Today we're welcoming Jane Toombs!
1. Tell us a little about yourself. Do you have a "day job?"
For many years I did work as an RN. This came about because of WWII, when the country was intensely patriotic. All males in my graduating high school class went into one branch of the service or another. At 16, I was too young, so I went to Michigan State for a year, waiting to turn seventeen and a half, so I could join the Cadet Nurse Corps. My local MD refused to sign the physical until I had my tonsils out, telling my mother they were still infected and, though she’d refused to let him take them out for over two years, now she had to agree or he couldn’t in good conscience sign the physical certifying I was entirely healthy. So out they came under local anesthesia. Once out he showed them to me, saying, “Just look at all that pus.” I promptly threw up all the blood that I’d swallowed during the operation. He then asked if I was sure I wanted to be a nurse. “Because you’ll see a lot worse than that.” He was right, but I never threw up again when I did.
So I became a nurse because I wanted to be able to help the war effort. Of course the war ended by the time I got my RN license, so I never did go into the service as one. Even after I was selling regularly as a writer, I continued working part time as a relief supervisor RN. Strangely enough, I missed it when I stopped to write full time.
2. What made you want to become a writer and how long have you been writing?
I think maybe enjoying reading as much as I did triggered my wanting to be a writer. Also, my father was a published non-fiction writer, mostly about the past in the area where we lived, and he encouraged me when I tried it as a child. So I’ve been writing since I was about seven, As to seriously writing, that didn’t happen until about I was married and had five children, only to find my husband considered what I wrote “trash.” I wasn’t published until after our marriage suffered a dissolution, as California puts it. Not an easy decision, but I felt a desperate need to write that he was trying to stifle and we could were unable to reach any tye of compromise. .
3. What is your favorite genre to write?
Since my first published book, which was the first novel I actually finished, was a gothic, I believe romantic suspense with a touch or more of paranormal has to be my favorite genre. But I also enjoy writing historicals, and fantasy. I‘ve also written horror, though I really prefer happy endings. Also contemporary romance both sexy and sweet. And a thriller here and there. Also a couple of hospital mysteries.
4. Do you have any particular writing rituals? Any snacks you must have while writing?
I write only in my writing room and only on the computer these days. This goes for both story ideas to contracted-for stories. Once at the computer, I stop thinking about anything else. I do get interrupted, but am able to go back after I handle whatever the interruption was about (like fixing dinner). The writing room is only for that purpose. I do nothing else in there except read emails. I don’t snack, but I do drink lots of water,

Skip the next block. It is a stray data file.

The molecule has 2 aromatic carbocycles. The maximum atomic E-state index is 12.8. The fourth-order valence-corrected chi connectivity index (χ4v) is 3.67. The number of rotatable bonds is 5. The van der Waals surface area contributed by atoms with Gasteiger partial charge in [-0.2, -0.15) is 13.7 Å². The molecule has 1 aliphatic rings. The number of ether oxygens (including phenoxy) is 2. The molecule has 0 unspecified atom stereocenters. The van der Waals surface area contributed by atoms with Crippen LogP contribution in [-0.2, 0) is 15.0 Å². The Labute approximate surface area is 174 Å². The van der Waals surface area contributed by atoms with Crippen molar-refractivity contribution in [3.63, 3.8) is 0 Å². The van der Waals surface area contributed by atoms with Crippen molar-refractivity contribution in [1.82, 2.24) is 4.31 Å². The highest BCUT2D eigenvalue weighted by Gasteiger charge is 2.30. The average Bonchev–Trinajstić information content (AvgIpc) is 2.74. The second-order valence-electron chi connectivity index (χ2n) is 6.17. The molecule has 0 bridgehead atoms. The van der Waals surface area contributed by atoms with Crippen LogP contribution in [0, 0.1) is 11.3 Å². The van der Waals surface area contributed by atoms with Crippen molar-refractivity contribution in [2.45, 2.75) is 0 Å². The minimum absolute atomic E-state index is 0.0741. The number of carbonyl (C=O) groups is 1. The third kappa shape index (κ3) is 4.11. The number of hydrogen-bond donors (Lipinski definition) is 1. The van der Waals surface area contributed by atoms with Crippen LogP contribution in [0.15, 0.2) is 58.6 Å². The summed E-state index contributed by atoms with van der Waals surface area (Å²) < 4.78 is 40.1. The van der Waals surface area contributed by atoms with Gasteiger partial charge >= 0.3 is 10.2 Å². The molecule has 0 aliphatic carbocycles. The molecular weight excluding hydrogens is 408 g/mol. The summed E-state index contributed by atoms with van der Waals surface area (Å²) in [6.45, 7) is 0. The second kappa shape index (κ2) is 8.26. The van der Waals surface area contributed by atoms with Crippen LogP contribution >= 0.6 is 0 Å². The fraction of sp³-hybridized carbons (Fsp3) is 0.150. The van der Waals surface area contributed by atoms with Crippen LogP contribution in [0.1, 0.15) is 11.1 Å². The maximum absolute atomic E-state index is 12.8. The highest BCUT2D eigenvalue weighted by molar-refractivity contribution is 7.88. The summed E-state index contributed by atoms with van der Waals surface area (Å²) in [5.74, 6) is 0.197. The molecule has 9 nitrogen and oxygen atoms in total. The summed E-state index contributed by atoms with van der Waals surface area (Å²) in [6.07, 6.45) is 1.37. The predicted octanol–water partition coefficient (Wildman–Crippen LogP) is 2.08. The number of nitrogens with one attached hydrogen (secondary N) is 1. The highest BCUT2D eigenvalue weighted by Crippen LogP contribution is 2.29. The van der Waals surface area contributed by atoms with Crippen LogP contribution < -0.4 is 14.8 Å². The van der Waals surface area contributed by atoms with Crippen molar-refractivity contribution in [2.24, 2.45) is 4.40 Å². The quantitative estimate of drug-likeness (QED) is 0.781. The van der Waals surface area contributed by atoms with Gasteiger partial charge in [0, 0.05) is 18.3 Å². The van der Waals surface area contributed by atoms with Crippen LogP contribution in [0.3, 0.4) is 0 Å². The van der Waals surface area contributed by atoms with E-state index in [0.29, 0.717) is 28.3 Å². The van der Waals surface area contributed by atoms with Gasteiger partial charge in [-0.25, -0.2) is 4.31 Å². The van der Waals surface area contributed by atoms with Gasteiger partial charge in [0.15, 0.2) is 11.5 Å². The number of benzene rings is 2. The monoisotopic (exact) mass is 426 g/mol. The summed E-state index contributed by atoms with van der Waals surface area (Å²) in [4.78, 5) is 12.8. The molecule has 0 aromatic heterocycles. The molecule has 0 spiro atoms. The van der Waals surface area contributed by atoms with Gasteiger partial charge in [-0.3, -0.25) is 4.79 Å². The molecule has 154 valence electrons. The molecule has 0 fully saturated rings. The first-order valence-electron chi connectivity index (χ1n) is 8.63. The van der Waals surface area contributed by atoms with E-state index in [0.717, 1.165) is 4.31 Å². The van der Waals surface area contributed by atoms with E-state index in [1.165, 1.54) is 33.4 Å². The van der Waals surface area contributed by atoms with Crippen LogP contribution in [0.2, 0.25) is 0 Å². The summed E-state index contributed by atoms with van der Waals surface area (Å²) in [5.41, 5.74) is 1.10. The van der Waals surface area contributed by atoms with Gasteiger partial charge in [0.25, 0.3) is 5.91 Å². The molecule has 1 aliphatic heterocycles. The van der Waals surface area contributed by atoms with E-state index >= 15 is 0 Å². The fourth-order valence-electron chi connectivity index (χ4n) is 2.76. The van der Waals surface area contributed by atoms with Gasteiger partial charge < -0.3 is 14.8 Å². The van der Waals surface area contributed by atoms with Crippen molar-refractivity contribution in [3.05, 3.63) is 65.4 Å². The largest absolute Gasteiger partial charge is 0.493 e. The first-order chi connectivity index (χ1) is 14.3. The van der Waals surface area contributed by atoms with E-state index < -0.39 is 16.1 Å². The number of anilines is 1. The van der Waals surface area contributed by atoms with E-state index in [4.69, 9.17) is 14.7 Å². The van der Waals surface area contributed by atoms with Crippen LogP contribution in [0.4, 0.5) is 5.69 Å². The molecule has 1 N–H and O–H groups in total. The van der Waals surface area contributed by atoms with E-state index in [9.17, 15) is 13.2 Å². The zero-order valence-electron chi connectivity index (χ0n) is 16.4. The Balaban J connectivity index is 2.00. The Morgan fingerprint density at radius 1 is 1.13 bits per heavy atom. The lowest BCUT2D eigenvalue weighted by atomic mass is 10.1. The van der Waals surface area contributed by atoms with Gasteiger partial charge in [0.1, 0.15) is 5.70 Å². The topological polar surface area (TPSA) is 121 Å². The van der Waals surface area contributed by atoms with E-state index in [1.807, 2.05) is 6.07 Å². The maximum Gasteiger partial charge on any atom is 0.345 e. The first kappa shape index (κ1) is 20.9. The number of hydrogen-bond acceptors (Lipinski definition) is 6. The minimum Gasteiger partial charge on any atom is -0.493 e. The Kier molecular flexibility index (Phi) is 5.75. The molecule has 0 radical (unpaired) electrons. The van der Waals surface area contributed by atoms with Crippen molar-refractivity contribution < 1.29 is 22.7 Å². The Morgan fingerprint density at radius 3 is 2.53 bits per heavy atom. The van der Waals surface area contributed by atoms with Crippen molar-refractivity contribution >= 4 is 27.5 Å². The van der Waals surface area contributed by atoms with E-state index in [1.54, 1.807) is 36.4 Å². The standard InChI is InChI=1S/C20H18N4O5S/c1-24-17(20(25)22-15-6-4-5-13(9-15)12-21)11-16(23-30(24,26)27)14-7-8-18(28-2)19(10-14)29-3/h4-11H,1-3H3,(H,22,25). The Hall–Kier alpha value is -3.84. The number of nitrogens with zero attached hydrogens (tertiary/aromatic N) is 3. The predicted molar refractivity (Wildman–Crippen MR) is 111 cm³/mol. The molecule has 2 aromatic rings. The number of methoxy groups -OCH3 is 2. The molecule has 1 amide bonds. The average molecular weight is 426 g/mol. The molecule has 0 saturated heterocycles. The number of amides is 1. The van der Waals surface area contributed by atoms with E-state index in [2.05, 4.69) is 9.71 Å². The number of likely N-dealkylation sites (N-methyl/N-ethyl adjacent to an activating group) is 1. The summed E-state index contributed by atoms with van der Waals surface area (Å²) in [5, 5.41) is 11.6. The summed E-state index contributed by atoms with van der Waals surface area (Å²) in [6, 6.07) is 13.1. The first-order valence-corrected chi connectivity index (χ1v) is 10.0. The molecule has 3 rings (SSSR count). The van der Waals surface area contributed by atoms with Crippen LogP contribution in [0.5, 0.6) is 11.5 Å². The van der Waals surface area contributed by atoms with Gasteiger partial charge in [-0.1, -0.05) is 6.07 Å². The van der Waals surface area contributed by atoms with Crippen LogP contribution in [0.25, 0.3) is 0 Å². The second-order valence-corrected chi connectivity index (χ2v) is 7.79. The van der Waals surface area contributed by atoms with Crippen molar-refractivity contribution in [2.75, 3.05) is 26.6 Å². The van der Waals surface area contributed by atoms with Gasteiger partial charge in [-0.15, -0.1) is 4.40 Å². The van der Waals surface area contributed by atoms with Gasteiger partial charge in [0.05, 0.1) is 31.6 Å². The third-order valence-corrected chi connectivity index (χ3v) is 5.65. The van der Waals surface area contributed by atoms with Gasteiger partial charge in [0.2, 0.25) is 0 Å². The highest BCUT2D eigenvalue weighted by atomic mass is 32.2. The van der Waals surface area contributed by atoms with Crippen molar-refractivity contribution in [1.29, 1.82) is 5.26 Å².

5. What's up next for you in the writing world?
This month I have two books coming out. NULL AND VOID from Red Rose Publishing’s SHADOWED HEARTS new gothic series and NIGHTINGALE MAN from Champagne Books. A WWI spy thriller with a touch of romance.
Then I have to finish “The Charmer” a novelette for HALLOWEEN TREASURES an already contracted-for anthology by various Jewels Of The Quill Authors. We’re a closed promo group of 12 published authors (I’m Dame Turquoise) who promote each other. To help us do so, we contribute to Tales From The Treasure Trove Anthologies--up to # 7 now--and also holiday ones. Many of these have won awards, which makes our publisher, Whiskey Creek Press, happy. You can visit us online, where we do give away books at www.JewelsoftheQuill.com.
After that I’ll be finishing DRAGON’S PEARL, the first book in my DARKNESS OF DRAGONS Trilogy, as yet uncontracted.
Ooo dragons! My favorite ^.^
6. Do you have any advice for the writers/readers?
My New Year’s resolution for 2010 was to finish all the books I’ve started. If they sell, then I’ll be stuck with a lot of trilogies and series books to finish--work, but the satisfying kind. Like many authors, new ideas twinkle like fireflies in the darkness of my mind, but I’ve decided I must ignore these ephemeral enticements and concentrate on what I’ve already started. And that’s a great resolve for any writer. Always finish what you start! Especially for beginning writers, who learn from every book they do finish. Lately I haven’t adhered to that unwritten rule, getting too far ahead of myself with ideas. By this, I refer to books where the story ideas are viable, not just transient thoughts. Which doesn‘t mean a viable idea for a story can’t develop from one of those mind fireflies. So, okay, jot that idea down and go back to finish what you’ve started.
As for readers, if you haven’t managed to acquire an ebook reader yet, save up or request one for a birthday or Christmas present. You won’t be sorry. Lots easier than reading on the computer because you can literally curl up with a good book when you have an ereader. Most of them are good ones. nowadays. And ebooks are far less expensive than print.
Saturday, January 30, 2010
Today we're welcoming Jane Toombs!